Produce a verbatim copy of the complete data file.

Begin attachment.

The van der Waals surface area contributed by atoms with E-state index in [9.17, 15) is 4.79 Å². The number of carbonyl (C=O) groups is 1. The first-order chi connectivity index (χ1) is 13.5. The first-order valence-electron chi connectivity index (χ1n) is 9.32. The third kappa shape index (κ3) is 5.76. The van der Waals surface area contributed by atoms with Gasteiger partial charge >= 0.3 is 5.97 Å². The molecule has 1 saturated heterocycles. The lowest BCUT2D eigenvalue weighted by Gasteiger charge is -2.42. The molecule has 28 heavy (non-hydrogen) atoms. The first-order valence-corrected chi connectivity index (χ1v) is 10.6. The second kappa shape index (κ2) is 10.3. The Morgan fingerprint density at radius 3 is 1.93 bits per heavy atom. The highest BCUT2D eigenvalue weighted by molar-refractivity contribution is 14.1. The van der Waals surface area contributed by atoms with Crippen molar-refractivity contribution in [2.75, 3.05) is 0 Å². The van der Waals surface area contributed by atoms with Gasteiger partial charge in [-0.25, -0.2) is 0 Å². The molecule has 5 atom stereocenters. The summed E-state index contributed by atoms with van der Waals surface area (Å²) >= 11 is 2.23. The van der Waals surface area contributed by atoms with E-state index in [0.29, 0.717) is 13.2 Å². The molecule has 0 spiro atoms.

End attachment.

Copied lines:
The van der Waals surface area contributed by atoms with E-state index in [9.17, 15) is 4.79 Å². The number of carbonyl (C=O) groups is 1. The first-order chi connectivity index (χ1) is 13.5. The first-order valence-electron chi connectivity index (χ1n) is 9.32. The third kappa shape index (κ3) is 5.76. The van der Waals surface area contributed by atoms with Gasteiger partial charge >= 0.3 is 5.97 Å². The molecule has 1 saturated heterocycles. The lowest BCUT2D eigenvalue weighted by Gasteiger charge is -2.42. The molecule has 28 heavy (non-hydrogen) atoms. The first-order valence-corrected chi connectivity index (χ1v) is 10.6. The second kappa shape index (κ2) is 10.3. The Morgan fingerprint density at radius 3 is 1.93 bits per heavy atom. The highest BCUT2D eigenvalue weighted by molar-refractivity contribution is 14.1. The van der Waals surface area contributed by atoms with Crippen molar-refractivity contribution in [2.75, 3.05) is 0 Å². The van der Waals surface area contributed by atoms with Gasteiger partial charge in [-0.25, -0.2) is 0 Å². The molecule has 5 atom stereocenters. The summed E-state index contributed by atoms with van der Waals surface area (Å²) >= 11 is 2.23. The van der Waals surface area contributed by atoms with E-state index in [0.29, 0.717) is 13.2 Å². The molecule has 0 spiro atoms.